Sprint Cup Driver Review: Kurt Busch

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After talking about the big stories and ranking our Top 10 drivers from the 2013 NASCAR Sprint Cup Series season, my colleague Tony DiZinno and I are taking a look back on how each of the 13 Chase for the Sprint Cup contenders fared this past year.

Finishing 10th in the standings with the Colorado-based Furniture Row Racing was Kurt Busch…

KURT BUSCH
No. 78 Furniture Row Racing Chevrolet
2013 Stats: 10th Place, No Wins, 11 Top-5s, 16 Top-10s, 448 Laps Led
Average Start: 13.2
Average Finish: 14.7
DNFs: 2

Estrada Says: Following a 35th place finish at Michigan in June, Busch was 20th in the standings and nowhere near in contention for a post-season berth. Undaunted, he and FRR got on a major roll with eight Top-10s the final 11 regular season races and, more importantly, five in the last six to do what no single-car squad had ever done before: Make the Chase. The fact that they were able to accomplish that almost completely overshadows their late-season problems. After finishing fourth in the Chase opener at Chicagoland, the team began to go up-and-down (13th at New Hampshire, 21st at Dover, second at Kansas) before limping home with five finishes outside the Top-10 in the last six races. Busch is now at Stewart-Haas Racing, but both he and FRR proved themselves this year and they should both be better off for their time together.

DiZinno Says: I’m not sure whether Kurt Busch has “The Outlaw” on his business cards – or if he even has business cards – but “miracle worker” might be a good descriptor of his job title after his efforts with FRR in 2013. He was able to build on the final few races of 2012 when he had a chance to join the team after his stint at Phoenix Racing, and while he didn’t win this year, he helped single-handedly raise the performance and stature of the Denver-based team in the garage area. Regan Smith won the team’s first race a couple years ago, but Busch established FRR on the map this year and made it an attractive destination for others. A seriously impressive season that proved Busch’s elite talent and returns him to a championship-caliber team after two years in the relative wilderness.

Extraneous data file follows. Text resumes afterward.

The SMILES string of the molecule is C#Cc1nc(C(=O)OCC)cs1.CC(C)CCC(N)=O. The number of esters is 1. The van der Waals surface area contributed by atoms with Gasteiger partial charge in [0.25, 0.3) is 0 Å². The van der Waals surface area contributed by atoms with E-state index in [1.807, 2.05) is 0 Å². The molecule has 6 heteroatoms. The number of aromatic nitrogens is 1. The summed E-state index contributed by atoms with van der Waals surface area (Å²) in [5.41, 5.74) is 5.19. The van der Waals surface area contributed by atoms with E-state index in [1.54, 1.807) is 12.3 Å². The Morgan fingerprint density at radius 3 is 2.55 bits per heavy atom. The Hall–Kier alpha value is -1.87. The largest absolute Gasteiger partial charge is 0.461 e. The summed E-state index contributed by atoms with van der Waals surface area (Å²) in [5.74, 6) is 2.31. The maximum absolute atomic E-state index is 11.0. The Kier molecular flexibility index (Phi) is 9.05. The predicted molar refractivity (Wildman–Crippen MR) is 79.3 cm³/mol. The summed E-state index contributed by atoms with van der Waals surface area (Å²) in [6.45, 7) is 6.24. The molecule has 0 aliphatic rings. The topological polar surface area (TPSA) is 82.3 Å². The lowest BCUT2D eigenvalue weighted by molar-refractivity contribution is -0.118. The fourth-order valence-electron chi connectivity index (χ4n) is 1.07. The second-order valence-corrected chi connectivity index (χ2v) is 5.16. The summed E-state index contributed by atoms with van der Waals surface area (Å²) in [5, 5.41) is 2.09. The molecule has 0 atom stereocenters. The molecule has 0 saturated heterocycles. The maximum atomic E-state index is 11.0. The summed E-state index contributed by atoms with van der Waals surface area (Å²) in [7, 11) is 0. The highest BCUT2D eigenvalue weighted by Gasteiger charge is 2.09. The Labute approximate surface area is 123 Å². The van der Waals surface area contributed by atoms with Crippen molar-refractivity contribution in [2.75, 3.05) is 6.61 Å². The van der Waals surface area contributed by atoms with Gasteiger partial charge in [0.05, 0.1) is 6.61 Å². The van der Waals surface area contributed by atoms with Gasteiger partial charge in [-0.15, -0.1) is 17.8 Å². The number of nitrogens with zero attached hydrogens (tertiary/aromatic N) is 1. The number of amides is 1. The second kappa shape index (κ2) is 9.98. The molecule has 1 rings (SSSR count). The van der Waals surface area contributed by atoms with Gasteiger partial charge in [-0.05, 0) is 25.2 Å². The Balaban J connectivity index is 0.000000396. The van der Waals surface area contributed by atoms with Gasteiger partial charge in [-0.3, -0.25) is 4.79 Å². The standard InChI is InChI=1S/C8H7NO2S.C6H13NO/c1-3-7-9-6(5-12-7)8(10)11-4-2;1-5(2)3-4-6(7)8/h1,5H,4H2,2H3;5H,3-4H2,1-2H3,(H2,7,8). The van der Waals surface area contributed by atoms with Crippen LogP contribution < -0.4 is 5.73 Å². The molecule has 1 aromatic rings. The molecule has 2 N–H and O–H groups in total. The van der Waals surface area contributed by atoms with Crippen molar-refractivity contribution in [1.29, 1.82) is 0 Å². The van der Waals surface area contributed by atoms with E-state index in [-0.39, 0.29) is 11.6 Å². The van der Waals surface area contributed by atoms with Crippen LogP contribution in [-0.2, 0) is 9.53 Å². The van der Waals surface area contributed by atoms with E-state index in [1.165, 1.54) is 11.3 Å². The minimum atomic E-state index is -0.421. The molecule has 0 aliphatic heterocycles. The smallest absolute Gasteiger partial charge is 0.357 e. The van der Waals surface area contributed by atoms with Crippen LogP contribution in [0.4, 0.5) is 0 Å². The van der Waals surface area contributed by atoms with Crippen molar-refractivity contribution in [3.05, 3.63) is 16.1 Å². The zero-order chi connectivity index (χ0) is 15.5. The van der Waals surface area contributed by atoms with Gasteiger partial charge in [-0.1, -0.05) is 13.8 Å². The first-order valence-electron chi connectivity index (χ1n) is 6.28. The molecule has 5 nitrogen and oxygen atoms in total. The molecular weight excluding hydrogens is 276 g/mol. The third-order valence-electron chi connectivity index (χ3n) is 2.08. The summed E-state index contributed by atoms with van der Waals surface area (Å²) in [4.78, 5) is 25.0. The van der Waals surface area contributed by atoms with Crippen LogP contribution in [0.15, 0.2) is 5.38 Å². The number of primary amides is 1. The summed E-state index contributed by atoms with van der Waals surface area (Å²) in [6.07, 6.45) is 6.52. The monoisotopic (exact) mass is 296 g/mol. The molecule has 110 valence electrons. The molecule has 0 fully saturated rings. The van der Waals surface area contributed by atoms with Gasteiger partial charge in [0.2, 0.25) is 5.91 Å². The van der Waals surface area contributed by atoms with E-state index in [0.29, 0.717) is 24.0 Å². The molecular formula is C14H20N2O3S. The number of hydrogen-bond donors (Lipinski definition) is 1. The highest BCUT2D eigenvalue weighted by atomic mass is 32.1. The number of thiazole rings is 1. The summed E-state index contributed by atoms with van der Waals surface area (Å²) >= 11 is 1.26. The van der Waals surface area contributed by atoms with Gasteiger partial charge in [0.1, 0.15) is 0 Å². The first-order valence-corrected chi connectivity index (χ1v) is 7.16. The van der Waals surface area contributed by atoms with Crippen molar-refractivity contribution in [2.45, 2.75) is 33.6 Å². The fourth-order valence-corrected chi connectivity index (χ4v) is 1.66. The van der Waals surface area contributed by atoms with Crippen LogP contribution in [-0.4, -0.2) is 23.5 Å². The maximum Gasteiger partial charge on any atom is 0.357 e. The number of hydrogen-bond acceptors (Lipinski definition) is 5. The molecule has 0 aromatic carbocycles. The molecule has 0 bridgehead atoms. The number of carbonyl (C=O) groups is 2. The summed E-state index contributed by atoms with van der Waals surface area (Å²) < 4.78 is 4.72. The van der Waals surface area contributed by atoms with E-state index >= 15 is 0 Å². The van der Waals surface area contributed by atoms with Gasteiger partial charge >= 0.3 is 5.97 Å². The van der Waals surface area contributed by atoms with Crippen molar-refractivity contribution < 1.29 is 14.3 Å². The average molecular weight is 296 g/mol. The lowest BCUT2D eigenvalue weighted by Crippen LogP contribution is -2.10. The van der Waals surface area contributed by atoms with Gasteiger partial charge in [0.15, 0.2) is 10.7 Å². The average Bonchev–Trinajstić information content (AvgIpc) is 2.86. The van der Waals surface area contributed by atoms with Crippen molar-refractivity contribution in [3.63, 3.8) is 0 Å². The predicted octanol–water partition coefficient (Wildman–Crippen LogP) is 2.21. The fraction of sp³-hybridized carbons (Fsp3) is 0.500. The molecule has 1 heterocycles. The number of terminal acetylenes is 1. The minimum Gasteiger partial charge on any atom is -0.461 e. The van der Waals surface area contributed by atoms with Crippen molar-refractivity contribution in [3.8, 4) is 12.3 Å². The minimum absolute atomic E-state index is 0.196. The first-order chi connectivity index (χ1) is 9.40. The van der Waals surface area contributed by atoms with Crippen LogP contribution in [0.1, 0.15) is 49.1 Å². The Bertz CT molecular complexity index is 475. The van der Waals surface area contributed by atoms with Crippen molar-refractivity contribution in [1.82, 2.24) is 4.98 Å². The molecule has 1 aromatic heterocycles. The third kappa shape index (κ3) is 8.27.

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Audi bids farewell to Dr. Wolfgang Ullrich upon retirement

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Audi bid farewell to its iconic head of motorsport, Dr. Wolfgang Ullrich, at its end-of-season ‘Race Night’ event in Germany on Friday upon his retirement.

Ullrich took over the reins as Audi’s head of motorsport in 1993 and stayed in the role for 23 years, overseeing its arrival in the prototype class of sports car racing and domination of the 24 Hours of Le Mans.

Ullrich stepped down from the position at the end of 2016, handing the reins over to ex-Audi DTM chief Dieter Gass, and attended his final racing event with the German marque at its first works Formula E outing in Hong Kong earlier this month.

Ullrich was honored at the Race Night event on Friday and thanked for his efforts in developing Audi into a force within global motorsport.

“In 566 factory-backed commitments during this period he celebrated 209 victories, 13 of them in the 24 Hours of Le Mans, eleven in the 12-hour race at Sebring and nine in the ‘Petit Le Mans’ at Road Atlanta,” a piece on Ullrich’s tenure for Audi’s website reads.

“31 driver titles in super touring car racing, in the DTM and in the sports prototype category are credited to him. 57 campaigners were Audi factory drivers during Wolfgang Ullrich’s era and he was responsible for 18 new developments of racing cars – an impressive tally.”